5 things you (probably) didn’t know about public transit in Vancouver

For over 120 years, public transit has helped people get around Vancouver.

Before cars were commonplace on the roads, when horses and buggies still dominated the streets, streetcars arrived in Vancouver. Since those early coins helped people move, the system has transformed and grown to help people move.

There have been plenty of “did you know that” moments over this period, and we’ve rounded up a few that hopefully are obscure enough that you can say “I didn’t know that!”

1. Vancouver’s early transit companies also turned on the lights

To be fair, electric lighting was new and rare in 1890s Vancouver, so the company didn’t use too many lights, but they made sure they were lit the same way.

At the time, the business was the Vancouver Electric Railway and Light Company (VERLC), after a merger between two specialist companies before municipal rail really got going. It only lasted a few years before VERLC went bankrupt and was consolidated with the failing Victoria and New Westminster railway and light companies to become the Consolidated Railway Company. Then it failed.

The BC Electric Railway Company was then founded and the two different electric services went their separate ways.

2. Trolleybus drivers didn’t need a license until 1973

First, let’s explain that Vancouver has an extensive trolleybus network; they are the ones that hang on wires powered by electricity. Translink has over 260 in Vancouver.

And, until 1973, you didn’t need a license to drive one, although traffic in 1970s Vancouver was serious business.

It was because they were replacing the old streetcars that ran on rails. Since they did not have their own fuel source, they were considered rail vehicles (although they had rubber tires and ran on roads). Regulations have changed and all current cart drivers have licenses.

3. The heated dome was so hot it slowed down the SkyTrain

One of the metrics by which Translink measures success is on-time (OTP); it’s basically the percentage of time that public transit is on time. The target is 96.5%, which SkyTrain has achieved for 15 consecutive months starting in March 2020. This ended in June 2021.

What broke this streak?

“June punctuality was affected by the extreme heat experienced at the end of the month,” explains Translink in a 2021 report. high running rail temperatures. Reducing train speeds limits the amount of heat transferred from one train to another.”

True, the rails were getting too hot, which is a very bad thing.

June was down to 95.2%, which isn’t bad, but let’s remember that the heat dome didn’t happen until the end of the month; most of the month it was operating at or above the norm.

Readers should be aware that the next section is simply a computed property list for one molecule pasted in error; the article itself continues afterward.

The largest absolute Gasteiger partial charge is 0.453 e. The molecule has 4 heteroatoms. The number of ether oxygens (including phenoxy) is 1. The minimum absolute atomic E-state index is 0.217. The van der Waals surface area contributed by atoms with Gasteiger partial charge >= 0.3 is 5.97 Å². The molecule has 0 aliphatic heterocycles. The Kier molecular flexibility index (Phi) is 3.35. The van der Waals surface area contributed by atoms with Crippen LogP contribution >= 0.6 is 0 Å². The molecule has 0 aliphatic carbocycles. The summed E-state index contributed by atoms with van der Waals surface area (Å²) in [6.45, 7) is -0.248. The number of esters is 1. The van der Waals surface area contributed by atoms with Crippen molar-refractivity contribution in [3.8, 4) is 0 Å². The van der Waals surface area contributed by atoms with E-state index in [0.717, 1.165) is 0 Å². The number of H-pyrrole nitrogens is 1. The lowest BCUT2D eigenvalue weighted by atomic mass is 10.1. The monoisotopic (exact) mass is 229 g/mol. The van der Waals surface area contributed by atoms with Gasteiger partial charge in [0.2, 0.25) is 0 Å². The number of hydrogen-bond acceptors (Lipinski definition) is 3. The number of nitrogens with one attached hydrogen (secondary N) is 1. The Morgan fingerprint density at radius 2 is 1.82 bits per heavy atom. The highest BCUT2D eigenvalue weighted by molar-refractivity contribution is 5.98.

4. Vancouver’s public transit system has held a few records, but they’re falling

At one time, Vancouver’s transit system held two world records. The SkyTrain system was the only (at first) and largest driverless system in the world for decades, but it has recently been overtaken by several Asian cities (and no, the Broadway expansion won’t help Vancouver get back on track). first).

At the same time, the Skybridge was the longest cable-supported transit bridge in the world (also, fun fact, it was built in part by Hyundai, the same company that puts things like Elantras and, before that, Ponys on the road). The bridge between New Westminster and Surrey is 616m long and from its construction until 2019 it was good enough for the record. Then Chongqing built a bigger one.

There is at least one other record held by Vancouver’s transit system; line 99-B is the busiest bus line in Canada or the United States. However, this disc contains a clock because the Broadway subway line is being built for this exact reason.

5. One of the precursors to the SeaBus became a North Vancouver restaurant until it was literally scrapped

Vancouver’s SeaBus is perhaps the most fun part of the city’s public transit system. Small public passenger boats are a rare sight in most urban settings; Sure, there are harbor ferries everywhere, but few are an essential part of suburban infrastructure.

Ferries of some kind have long crossed Burrard Inlet (except for a period in the 1960s when bridges were sufficient).

One of five boats (Ferry No. 5) that traveled through the 1940s and 1950s ceased service in 1958 and was quickly transformed into a floating restaurant on the water off North Vancouver. Service continued for 40 years (more than double its time as a ferry) until it closed in 2001. The ship was scrapped in 2002.

Do you have any other fun facts about public transit? Let me know; [email protected]

About Kevin Strickland

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